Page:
Q&A: I am concerned I have signs of an ectopic pregnancy because of early pain.
Is pain in early pregnancy a sign of an ectopic pregnancy?
There are many innocent explanations for pain in early pregnancy. “Growing pains,” usually nothing more than mild uterine contractions against the expanding pregnancy, are normal. Ligament pain, which occurs as the ligaments that hold the uterus in place are stretched, can be particularly uncomfortable, but are harmless. A bladder infection, which pregnant patients are prone to, can mimic almost any type of lower abdominal pain. A threatened miscarriage can feel like growing pains, but is generally also associated with bleeding.
An ectopic pregnancy, usually a pregnancy in one of your fallopian tubes, will distend the tube, causing localized tenderness. If it outgrows the elasticity of the tube, the tube can split and bleeding into the abdomen can occur. This will cause a vague burning tenderness throughout the abdomen. Generally by the time this happens, there is vaginal bleeding as well. This is a surgical emergency.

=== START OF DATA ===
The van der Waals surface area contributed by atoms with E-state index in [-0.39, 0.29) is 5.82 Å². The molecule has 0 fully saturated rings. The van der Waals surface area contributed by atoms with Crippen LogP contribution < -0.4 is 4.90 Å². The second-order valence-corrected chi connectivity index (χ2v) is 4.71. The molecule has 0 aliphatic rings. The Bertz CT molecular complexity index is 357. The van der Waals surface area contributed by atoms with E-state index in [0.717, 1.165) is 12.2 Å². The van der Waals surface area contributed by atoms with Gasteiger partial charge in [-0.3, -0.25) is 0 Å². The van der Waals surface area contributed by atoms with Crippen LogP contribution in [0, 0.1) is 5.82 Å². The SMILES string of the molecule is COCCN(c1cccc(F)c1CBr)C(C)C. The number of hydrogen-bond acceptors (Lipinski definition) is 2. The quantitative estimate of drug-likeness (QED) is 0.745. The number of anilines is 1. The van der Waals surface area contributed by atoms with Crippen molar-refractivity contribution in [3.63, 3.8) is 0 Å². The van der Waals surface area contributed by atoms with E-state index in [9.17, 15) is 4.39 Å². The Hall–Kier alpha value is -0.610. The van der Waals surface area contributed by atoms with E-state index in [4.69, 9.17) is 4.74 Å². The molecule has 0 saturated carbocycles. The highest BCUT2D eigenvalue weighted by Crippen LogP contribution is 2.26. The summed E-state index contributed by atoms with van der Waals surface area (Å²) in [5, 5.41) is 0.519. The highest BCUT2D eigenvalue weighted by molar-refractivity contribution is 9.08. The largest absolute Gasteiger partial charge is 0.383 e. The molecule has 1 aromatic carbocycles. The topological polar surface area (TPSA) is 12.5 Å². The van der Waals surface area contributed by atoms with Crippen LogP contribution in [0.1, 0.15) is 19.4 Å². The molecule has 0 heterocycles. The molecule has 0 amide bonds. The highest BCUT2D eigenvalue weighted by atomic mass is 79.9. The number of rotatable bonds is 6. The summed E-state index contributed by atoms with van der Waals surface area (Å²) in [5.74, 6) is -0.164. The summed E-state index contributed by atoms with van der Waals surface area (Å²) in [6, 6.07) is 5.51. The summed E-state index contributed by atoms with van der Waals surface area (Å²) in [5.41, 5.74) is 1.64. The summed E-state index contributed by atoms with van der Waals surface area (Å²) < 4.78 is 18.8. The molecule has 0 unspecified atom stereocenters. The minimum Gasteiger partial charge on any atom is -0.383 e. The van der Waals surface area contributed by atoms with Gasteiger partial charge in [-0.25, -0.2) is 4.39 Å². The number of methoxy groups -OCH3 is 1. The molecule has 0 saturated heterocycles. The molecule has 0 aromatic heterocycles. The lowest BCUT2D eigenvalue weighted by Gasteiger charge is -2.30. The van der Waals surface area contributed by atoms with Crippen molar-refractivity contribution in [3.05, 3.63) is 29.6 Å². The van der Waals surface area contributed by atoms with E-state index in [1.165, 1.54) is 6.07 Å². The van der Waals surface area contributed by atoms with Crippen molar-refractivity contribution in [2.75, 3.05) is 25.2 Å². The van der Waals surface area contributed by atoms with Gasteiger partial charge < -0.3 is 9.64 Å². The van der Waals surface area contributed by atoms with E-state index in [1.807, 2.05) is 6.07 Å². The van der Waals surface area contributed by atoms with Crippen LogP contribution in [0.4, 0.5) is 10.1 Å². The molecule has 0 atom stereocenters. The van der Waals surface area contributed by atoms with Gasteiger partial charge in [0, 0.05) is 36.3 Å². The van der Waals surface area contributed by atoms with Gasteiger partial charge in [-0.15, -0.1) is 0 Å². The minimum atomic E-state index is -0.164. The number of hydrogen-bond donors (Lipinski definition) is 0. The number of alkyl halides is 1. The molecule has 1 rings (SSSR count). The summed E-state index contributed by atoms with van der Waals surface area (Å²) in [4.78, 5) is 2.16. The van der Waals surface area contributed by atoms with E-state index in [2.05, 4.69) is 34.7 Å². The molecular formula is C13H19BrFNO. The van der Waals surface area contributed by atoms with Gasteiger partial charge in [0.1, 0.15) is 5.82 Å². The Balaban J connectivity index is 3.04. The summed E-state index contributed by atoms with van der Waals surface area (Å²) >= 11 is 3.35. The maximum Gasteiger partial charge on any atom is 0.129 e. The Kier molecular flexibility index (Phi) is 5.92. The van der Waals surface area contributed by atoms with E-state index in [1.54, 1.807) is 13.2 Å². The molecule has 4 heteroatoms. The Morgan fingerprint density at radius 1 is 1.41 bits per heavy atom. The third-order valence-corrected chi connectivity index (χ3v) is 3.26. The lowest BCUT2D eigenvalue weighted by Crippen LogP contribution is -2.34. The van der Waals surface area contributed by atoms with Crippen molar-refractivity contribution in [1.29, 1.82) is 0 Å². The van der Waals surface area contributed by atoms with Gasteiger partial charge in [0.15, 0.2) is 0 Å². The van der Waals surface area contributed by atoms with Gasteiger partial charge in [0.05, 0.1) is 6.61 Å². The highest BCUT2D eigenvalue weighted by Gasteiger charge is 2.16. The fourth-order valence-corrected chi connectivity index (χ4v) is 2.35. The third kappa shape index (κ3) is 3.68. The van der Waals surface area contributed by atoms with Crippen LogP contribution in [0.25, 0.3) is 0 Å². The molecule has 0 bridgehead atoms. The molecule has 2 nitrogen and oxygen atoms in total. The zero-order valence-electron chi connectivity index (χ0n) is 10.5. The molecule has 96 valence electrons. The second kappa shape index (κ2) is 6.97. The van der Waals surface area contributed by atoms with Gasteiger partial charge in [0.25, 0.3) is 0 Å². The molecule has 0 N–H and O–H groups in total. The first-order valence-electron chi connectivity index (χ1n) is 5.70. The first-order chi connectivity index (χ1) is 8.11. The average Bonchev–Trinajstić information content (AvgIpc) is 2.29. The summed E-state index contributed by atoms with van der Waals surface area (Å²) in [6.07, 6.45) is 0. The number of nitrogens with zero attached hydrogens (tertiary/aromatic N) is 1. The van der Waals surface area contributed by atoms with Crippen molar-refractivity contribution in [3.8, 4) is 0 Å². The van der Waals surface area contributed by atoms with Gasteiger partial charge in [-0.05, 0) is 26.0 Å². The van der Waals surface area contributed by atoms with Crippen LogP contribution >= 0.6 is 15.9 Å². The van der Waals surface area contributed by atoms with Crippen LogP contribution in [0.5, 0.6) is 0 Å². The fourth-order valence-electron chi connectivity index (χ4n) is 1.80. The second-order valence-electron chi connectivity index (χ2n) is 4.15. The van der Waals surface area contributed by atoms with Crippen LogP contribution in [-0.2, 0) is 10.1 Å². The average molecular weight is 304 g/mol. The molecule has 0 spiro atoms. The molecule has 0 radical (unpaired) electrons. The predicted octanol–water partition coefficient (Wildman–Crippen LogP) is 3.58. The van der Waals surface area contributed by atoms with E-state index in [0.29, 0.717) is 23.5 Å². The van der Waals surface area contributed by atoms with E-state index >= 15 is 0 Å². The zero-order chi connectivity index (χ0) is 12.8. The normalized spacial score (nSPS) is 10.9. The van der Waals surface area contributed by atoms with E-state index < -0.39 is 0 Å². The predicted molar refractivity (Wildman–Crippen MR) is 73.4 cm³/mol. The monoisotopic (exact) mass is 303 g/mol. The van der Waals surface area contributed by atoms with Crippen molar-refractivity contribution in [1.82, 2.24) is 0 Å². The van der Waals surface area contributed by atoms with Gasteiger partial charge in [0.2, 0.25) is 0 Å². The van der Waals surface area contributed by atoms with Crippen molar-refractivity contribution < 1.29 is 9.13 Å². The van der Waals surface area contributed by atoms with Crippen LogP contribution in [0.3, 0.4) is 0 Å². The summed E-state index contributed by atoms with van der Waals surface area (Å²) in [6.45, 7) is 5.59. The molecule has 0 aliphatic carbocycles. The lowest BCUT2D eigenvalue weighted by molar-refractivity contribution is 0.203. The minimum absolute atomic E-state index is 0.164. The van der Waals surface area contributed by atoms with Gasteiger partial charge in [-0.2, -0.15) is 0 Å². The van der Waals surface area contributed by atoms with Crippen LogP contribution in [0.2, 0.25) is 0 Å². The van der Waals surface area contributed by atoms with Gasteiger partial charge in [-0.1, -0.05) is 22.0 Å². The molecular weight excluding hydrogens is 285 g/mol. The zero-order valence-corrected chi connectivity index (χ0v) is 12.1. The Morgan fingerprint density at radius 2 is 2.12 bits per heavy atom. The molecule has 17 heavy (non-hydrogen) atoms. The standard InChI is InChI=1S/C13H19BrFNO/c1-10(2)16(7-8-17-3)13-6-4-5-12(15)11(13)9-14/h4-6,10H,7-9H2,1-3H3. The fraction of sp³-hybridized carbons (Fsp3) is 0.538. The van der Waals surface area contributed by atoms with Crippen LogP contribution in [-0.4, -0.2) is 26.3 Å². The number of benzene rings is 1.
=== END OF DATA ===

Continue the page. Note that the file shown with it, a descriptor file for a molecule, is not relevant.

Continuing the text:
Women at risk for ectopic pregnancy are those who have suffered damage to their tubes from previous problems. Infections of the tubes (salpingitis) from sexually transmitted diseases are the usual culprits, leaving a scarred path for the fertilized egg to try to navigate on its way to the inside of the uterus for implantation.
You should report any pains to your healthcare provider during your normal prenatal office visit, but if you have any bleeding or severe pain, call your provider right away.